How would such a constant prayer focus change your life?

Now let me ask you this: when you imagine praying for God to help you love Him, how does that feel to you?

Does it feel like a desperate plea to learn to love the unlovable, sort of like praying that God would help you to love headaches?  If so, you've got plenty of sad company.  I felt that way about it for a long time myself.  It's the best the flesh can muster.

Instead, pray desperately that God would forgive your love for sin and self which blind you to His beauty.  Ask Him to open your eyes to how infinitely worthy He is of your lifelong love and devotion.  He is that worthy, you know.  Ask Him for the kind of love that will strengthen you in persecution, in part by asking Him for the kind of love that will govern how (and how much) you entertain yourself this afternoon. 

After all, if love for God guides your decisions throughout your normal days, what do you think will happen when persecution comes?  Will you be thinking mostly in terms of mustering up strength on that day?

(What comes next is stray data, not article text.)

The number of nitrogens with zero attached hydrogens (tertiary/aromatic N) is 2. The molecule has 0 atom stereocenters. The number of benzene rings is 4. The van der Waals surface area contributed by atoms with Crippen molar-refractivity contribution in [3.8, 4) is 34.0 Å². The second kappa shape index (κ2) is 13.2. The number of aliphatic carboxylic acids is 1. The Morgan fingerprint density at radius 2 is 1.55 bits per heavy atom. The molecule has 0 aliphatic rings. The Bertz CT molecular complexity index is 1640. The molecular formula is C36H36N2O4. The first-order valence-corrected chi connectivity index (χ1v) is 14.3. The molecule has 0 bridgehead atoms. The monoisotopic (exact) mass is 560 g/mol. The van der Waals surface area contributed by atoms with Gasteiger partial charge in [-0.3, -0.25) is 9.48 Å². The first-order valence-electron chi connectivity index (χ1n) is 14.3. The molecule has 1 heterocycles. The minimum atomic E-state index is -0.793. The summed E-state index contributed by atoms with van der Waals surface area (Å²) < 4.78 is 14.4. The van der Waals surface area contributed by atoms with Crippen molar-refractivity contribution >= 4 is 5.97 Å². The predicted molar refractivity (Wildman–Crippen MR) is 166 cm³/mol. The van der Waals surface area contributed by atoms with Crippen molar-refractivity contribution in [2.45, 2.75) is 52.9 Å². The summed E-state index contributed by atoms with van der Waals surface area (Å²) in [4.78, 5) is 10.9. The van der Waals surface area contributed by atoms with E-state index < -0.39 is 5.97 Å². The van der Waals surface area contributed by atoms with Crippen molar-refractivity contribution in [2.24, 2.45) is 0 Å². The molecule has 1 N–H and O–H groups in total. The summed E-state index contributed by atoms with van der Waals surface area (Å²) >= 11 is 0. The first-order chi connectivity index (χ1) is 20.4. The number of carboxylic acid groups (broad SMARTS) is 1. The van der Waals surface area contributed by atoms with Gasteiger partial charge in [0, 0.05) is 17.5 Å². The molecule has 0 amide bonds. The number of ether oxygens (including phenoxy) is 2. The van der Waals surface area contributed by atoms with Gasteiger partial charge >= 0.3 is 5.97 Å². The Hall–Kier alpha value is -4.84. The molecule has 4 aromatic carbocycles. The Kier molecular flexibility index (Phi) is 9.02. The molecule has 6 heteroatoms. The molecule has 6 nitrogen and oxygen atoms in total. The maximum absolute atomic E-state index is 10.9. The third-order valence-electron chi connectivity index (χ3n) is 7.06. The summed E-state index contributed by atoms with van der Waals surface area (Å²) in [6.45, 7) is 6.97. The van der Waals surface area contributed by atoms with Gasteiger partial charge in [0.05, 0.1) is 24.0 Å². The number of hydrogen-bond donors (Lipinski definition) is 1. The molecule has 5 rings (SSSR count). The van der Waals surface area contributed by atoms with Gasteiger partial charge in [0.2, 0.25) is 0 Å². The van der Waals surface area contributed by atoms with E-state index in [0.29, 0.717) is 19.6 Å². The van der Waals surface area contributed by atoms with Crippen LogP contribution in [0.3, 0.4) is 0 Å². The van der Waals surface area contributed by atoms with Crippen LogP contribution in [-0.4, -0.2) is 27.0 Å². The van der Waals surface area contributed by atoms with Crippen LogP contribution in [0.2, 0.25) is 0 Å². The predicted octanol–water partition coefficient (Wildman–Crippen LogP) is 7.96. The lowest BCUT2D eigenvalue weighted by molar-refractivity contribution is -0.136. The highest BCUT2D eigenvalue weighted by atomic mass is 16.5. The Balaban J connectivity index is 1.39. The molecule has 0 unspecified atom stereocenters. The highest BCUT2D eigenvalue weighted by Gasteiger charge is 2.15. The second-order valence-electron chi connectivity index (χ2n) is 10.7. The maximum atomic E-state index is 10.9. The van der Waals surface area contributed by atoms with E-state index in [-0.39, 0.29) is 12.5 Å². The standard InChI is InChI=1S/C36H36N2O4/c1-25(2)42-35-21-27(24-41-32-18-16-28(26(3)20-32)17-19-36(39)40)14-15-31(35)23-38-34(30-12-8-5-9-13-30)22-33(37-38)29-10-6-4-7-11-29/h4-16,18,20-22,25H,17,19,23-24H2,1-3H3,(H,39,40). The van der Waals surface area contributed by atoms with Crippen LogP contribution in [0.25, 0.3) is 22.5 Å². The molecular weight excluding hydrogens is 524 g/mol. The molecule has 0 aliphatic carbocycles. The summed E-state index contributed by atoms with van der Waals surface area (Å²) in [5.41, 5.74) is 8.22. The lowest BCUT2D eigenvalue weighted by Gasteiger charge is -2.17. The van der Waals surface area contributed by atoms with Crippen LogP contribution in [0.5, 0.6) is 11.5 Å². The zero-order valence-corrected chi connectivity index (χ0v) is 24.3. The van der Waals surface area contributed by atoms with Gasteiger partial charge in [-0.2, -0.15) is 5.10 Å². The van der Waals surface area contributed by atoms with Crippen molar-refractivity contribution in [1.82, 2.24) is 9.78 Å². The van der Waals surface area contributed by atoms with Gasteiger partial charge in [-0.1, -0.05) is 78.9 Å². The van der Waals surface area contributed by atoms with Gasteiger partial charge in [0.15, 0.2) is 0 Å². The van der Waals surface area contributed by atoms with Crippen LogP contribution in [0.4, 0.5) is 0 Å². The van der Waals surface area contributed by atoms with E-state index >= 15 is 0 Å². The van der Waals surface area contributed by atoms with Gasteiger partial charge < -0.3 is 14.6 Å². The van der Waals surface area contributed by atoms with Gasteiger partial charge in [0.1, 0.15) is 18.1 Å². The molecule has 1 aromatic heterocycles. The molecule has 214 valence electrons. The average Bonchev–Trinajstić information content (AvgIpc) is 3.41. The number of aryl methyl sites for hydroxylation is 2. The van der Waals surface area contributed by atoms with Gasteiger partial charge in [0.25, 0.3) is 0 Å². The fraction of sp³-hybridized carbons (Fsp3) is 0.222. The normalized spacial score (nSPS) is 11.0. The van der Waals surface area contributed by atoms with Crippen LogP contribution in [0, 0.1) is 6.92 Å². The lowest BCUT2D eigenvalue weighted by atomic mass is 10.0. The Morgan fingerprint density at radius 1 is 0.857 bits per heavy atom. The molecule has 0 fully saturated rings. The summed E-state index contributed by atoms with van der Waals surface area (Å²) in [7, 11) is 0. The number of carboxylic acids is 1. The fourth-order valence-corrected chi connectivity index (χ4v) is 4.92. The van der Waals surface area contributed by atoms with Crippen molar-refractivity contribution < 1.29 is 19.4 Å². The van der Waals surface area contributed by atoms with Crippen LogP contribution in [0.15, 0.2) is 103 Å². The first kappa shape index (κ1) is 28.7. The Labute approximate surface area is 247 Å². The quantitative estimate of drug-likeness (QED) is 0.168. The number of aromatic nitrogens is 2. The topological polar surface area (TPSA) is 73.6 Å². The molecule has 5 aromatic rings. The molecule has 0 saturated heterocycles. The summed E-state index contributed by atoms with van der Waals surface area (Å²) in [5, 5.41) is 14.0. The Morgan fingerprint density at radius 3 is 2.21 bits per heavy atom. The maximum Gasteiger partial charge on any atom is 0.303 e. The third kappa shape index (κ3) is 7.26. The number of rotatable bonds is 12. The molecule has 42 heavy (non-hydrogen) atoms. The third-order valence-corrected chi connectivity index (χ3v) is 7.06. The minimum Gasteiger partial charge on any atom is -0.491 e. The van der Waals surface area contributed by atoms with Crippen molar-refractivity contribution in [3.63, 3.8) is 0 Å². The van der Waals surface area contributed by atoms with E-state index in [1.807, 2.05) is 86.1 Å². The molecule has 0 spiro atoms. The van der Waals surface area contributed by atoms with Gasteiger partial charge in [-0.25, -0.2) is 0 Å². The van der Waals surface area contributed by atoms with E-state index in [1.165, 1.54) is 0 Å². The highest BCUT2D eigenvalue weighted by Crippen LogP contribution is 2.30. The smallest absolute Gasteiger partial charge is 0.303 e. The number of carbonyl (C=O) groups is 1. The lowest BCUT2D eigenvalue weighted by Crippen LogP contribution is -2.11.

Or would your loyalty to Christ come naturally, fear or no fear, cost or no cost, because you love Him?

Wednesday, September 2, 2009

Grace, Felt and Unfelt

Kid and Butterfly by ravasolix

Sunday night held a wonderful moment of "felt grace."

Night owl that I am, I crawled between the sheets shortly before midnight; my heart full of the devotions I'd just finished, my brain fogged with sleepiness, and a 6 a.m. alarm awaiting me all too soon.

In other words, it was a fairly normal night.

As usual when my brain is too tired to stay awake much longer, I had a choice to make.  Should I spend my remaining waking minutes in prayer, or in reviewing the many memory verses I hadn't gotten to yet that day?